Demand Management 




For a number of years now, consultants have been prescribing regular Sales and Operations Planning (SOP) meetings as an effective way for management to bring together the separate, often warring factions of Sales and Manufacturing to agree on a common course of action—the Sales and Operations Plan. The primary purpose of this meeting is to sanction aggregate produc­tion plans in support of demand, to get the manufacturing com­pany's left hand and right hand working together on the same important job.

However, in today's competitive, capacity and material-con­strained manufacturing environments, there are many possible aggregate plans. How can SOP meeting participants quickly evaluate alternate plans? How can they generate feasible variants of these plans? And how can they ultimately agree upon the best plan to put into action?

Despite the importance of these meetings, participants routinely rely on preformatted reports, Rough Cut Capacity Planning, spreadsheets, and scratch pads to support the decision-making process. The fact is that without responsive, interactive Demand Management and Finite Capacity-based MPS systems to support these meetings, it is likely that the loudest voice will prevail, not the best plan.

The practical alternative to stacks of paper and shouting matches is a set of flexible, responsive systems on notebook computers that allow SOP participants to prepare for and work through these crucial meetings, using up-to-date planning data and techniques.

SOP Process Review

Numerous books and articles have been written detailing the why and how-to of Sales and Operations Planning meetings. By now, there is general agreement on who should attend, how the agenda should be set, even on how the meeting should be led or coached. Unfortunately, there has been relatively little discussion of the tool set required to support these meetings—even though the absence of such tools in standard Sales Order and MRPII systems is often noted.

If we deliberately look at SOP from a tools perspective, the following is clear. The meetings occur regularly—at least monthly, typically not daily. There are several participants includ­ing management from Sales and Marketing, Manufacturing (Pro­duction), Finance, and other departments such as Engineering. The CEO or General Manager is present to facilitate and arbitrate. The participants come prepared to discuss recent performance against plan, to evaluate and change plans based on the latest business conditions.

The SOP meeting typically begins with a review of recent performance against plan for each functional area represented. At minimum, actual customer order bookings are compared with the demand forecast, actual production is compared with the produc­tion plan and actual inventory levels are compared with planned levels.

The meeting focus then shifts to the future. Based on the latest demand forecast and any pertinent information about changing

production capacity or business strategies, the SOP participants may suggest changes to the current plan. One or more alternate plans are proposed.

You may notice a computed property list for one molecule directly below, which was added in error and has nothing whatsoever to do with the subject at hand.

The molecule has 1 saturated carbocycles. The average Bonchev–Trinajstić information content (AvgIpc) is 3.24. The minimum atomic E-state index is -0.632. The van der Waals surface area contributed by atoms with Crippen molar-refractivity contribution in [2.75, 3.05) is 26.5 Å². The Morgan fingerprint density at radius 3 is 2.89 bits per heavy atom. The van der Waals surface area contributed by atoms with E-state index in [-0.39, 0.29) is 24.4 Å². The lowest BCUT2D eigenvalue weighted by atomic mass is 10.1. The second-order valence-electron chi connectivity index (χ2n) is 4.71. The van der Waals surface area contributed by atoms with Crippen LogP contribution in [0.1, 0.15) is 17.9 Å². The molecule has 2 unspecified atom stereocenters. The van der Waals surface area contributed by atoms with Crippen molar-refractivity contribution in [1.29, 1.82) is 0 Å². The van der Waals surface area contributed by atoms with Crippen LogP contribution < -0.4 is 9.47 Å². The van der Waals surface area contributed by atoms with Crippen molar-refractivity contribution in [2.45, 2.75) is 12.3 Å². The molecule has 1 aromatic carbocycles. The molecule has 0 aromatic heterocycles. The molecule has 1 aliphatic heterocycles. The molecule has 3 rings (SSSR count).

Alternate plans are evaluated and compared on the basis of their feasibility and the benefits they deliver. In the end, the participants agree either to continue with the current plan or to adopt an alternative. Ideally, before they leave the room, each functional area is confident that it can support the new plan of record and committed to do so.

Let's look now at the two most important steps in the SOP process
and the types of data and tools required to support them.

To be Continued


To stay current on bullet-proofed manufacturing solutions, subscribe to our free ezine, "The Business Basics and Best Practices Bulletin." Simply fill in the below form and click on the subscribe button. 

We'll also send you our free Special Report, "Five Change Initiatives for Personal and Company Success."

  Your Name:

  Your E-Mail:



Your personal information will never 
be disclosed to any third party.

Manufacturing leaders have a responsibility to educate and train their team members. Help for developing a self-directed, World Class Manufacturing training program for your people is just a click away:


You are welcomed to print and share this bulletin with your manufacturing teams, peers, suppliers and upper management ... better yet, have them signup for their own copy at:


With the escalating spam-wars, it's also a good idea to WHITELIST our bulletin mailing domain via your filtering software or control panel: 


This will help guarantee that your bulletin is never deleted unexpectedly.

Manufacturing Knowledge you’ll not find at offsite 
seminars nor in the books at Amazon.com

Lean Manufacturing - Balanced Scorecard 
ISO 9000:2000 - Strategic Planning - Supply Chain 
Management - MRP Vs Lean Exercises - Kaizen Blitz 
Lean Six Sigma - Value Stream Mapping

All at one Website: Good Manufacturing Practices


World Class Manufacturing Menu

 Assembly Line Simulations

Lean Manufacturing Training Articles

Best Manufacturing Practices Archives

Manufacturing Best Practice Bulletin Archives

Linear Operations Survey

Lean Manufacturing Consulting

Lean Manufacturing Consultant

Kaizen Management

World Class Manufacturing Certificate Program 

Resources Links

Lean Manufacturing Training for anyone ... anywhere ... anytime
Business Basics, LLC
6003 Dassia Way, Oceanside, CA 92056
West Coast: 760-945-5596

Lean Six Sigma Training   Thinking Out of the Box   
Balanced Scorecards  Strategic Tactical Planning  
Supply Chain Inventory Management
  Total Quality Management Principles
Lean Manufacturing Implementation  Lean Manufacturing Principles

Email: Click here  Privacy Policy